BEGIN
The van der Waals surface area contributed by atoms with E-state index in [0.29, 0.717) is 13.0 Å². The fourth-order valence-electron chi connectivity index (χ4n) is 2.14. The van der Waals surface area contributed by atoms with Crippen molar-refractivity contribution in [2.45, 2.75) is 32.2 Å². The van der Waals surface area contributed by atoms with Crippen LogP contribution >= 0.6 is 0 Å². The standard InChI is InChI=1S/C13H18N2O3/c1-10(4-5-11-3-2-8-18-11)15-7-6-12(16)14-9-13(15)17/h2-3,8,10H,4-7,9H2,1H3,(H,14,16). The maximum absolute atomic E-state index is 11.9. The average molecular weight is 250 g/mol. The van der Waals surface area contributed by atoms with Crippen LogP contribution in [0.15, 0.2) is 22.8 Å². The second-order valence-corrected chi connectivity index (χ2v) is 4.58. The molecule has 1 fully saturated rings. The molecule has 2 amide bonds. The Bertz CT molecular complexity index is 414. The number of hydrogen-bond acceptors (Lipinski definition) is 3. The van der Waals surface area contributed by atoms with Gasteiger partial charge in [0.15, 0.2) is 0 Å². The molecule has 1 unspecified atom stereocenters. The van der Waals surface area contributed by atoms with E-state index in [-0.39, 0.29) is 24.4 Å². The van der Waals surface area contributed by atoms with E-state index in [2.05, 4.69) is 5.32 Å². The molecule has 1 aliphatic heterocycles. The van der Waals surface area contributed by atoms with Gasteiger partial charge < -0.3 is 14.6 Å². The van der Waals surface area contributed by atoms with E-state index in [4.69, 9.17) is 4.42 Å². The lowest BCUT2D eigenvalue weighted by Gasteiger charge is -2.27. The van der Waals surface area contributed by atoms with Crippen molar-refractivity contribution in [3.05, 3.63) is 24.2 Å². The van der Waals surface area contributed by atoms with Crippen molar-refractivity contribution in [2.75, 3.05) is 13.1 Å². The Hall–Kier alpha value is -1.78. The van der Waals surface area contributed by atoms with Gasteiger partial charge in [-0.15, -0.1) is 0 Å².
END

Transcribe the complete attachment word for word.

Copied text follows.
The van der Waals surface area contributed by atoms with E-state index in [0.29, 0.717) is 13.0 Å². The fourth-order valence-electron chi connectivity index (χ4n) is 2.14. The van der Waals surface area contributed by atoms with Crippen molar-refractivity contribution in [2.45, 2.75) is 32.2 Å². The van der Waals surface area contributed by atoms with Crippen LogP contribution >= 0.6 is 0 Å². The standard InChI is InChI=1S/C13H18N2O3/c1-10(4-5-11-3-2-8-18-11)15-7-6-12(16)14-9-13(15)17/h2-3,8,10H,4-7,9H2,1H3,(H,14,16). The maximum absolute atomic E-state index is 11.9. The average molecular weight is 250 g/mol. The van der Waals surface area contributed by atoms with Crippen LogP contribution in [0.15, 0.2) is 22.8 Å². The second-order valence-corrected chi connectivity index (χ2v) is 4.58. The molecule has 1 fully saturated rings. The molecule has 2 amide bonds. The Bertz CT molecular complexity index is 414. The number of hydrogen-bond acceptors (Lipinski definition) is 3. The van der Waals surface area contributed by atoms with Gasteiger partial charge in [0.15, 0.2) is 0 Å². The molecule has 1 unspecified atom stereocenters. The van der Waals surface area contributed by atoms with E-state index in [-0.39, 0.29) is 24.4 Å². The van der Waals surface area contributed by atoms with E-state index in [2.05, 4.69) is 5.32 Å². The molecule has 1 aliphatic heterocycles. The van der Waals surface area contributed by atoms with Gasteiger partial charge < -0.3 is 14.6 Å². The van der Waals surface area contributed by atoms with E-state index in [4.69, 9.17) is 4.42 Å². The lowest BCUT2D eigenvalue weighted by Gasteiger charge is -2.27. The van der Waals surface area contributed by atoms with Crippen molar-refractivity contribution in [3.05, 3.63) is 24.2 Å². The van der Waals surface area contributed by atoms with Crippen molar-refractivity contribution in [2.75, 3.05) is 13.1 Å². The Hall–Kier alpha value is -1.78. The van der Waals surface area contributed by atoms with Gasteiger partial charge in [-0.15, -0.1) is 0 Å².